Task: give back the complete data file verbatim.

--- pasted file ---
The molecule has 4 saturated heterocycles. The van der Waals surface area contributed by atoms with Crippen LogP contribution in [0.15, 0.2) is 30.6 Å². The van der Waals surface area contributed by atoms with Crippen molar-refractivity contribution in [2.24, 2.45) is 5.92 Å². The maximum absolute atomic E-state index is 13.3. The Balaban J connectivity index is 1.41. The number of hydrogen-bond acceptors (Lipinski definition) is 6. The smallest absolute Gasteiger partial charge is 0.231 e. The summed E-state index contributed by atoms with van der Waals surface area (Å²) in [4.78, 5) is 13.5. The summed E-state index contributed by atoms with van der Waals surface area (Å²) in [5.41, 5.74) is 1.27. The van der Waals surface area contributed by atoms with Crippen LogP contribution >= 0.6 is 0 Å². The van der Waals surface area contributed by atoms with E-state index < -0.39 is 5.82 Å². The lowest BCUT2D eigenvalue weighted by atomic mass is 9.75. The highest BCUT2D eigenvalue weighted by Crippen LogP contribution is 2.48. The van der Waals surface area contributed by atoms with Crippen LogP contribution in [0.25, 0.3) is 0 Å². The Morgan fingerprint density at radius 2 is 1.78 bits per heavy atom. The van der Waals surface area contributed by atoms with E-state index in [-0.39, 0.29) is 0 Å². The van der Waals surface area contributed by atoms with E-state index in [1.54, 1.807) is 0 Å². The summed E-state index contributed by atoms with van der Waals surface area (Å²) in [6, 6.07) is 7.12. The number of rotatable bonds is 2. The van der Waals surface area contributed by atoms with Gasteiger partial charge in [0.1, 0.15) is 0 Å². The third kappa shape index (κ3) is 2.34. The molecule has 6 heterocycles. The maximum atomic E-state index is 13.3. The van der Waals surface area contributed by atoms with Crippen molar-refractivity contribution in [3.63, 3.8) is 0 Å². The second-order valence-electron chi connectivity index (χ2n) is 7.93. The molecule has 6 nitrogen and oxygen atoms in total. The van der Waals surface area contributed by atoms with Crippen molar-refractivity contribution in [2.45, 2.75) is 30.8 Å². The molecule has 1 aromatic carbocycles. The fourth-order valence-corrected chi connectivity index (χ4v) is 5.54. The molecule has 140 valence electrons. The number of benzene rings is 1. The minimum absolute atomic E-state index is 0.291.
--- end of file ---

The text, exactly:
The molecule has 4 saturated heterocycles. The van der Waals surface area contributed by atoms with Crippen LogP contribution in [0.15, 0.2) is 30.6 Å². The van der Waals surface area contributed by atoms with Crippen molar-refractivity contribution in [2.24, 2.45) is 5.92 Å². The maximum absolute atomic E-state index is 13.3. The Balaban J connectivity index is 1.41. The number of hydrogen-bond acceptors (Lipinski definition) is 6. The smallest absolute Gasteiger partial charge is 0.231 e. The summed E-state index contributed by atoms with van der Waals surface area (Å²) in [4.78, 5) is 13.5. The summed E-state index contributed by atoms with van der Waals surface area (Å²) in [5.41, 5.74) is 1.27. The van der Waals surface area contributed by atoms with Crippen LogP contribution >= 0.6 is 0 Å². The van der Waals surface area contributed by atoms with E-state index < -0.39 is 5.82 Å². The lowest BCUT2D eigenvalue weighted by atomic mass is 9.75. The highest BCUT2D eigenvalue weighted by Crippen LogP contribution is 2.48. The van der Waals surface area contributed by atoms with Crippen LogP contribution in [0.25, 0.3) is 0 Å². The Morgan fingerprint density at radius 2 is 1.78 bits per heavy atom. The van der Waals surface area contributed by atoms with E-state index in [-0.39, 0.29) is 0 Å². The van der Waals surface area contributed by atoms with E-state index in [1.54, 1.807) is 0 Å². The summed E-state index contributed by atoms with van der Waals surface area (Å²) in [6, 6.07) is 7.12. The number of rotatable bonds is 2. The van der Waals surface area contributed by atoms with Gasteiger partial charge in [0.1, 0.15) is 0 Å². The third kappa shape index (κ3) is 2.34. The molecule has 6 heterocycles. The maximum atomic E-state index is 13.3. The van der Waals surface area contributed by atoms with Crippen molar-refractivity contribution in [3.63, 3.8) is 0 Å². The second-order valence-electron chi connectivity index (χ2n) is 7.93. The molecule has 6 nitrogen and oxygen atoms in total. The van der Waals surface area contributed by atoms with Crippen molar-refractivity contribution in [2.45, 2.75) is 30.8 Å². The molecule has 1 aromatic carbocycles. The fourth-order valence-corrected chi connectivity index (χ4v) is 5.54. The molecule has 140 valence electrons. The number of benzene rings is 1. The minimum absolute atomic E-state index is 0.291.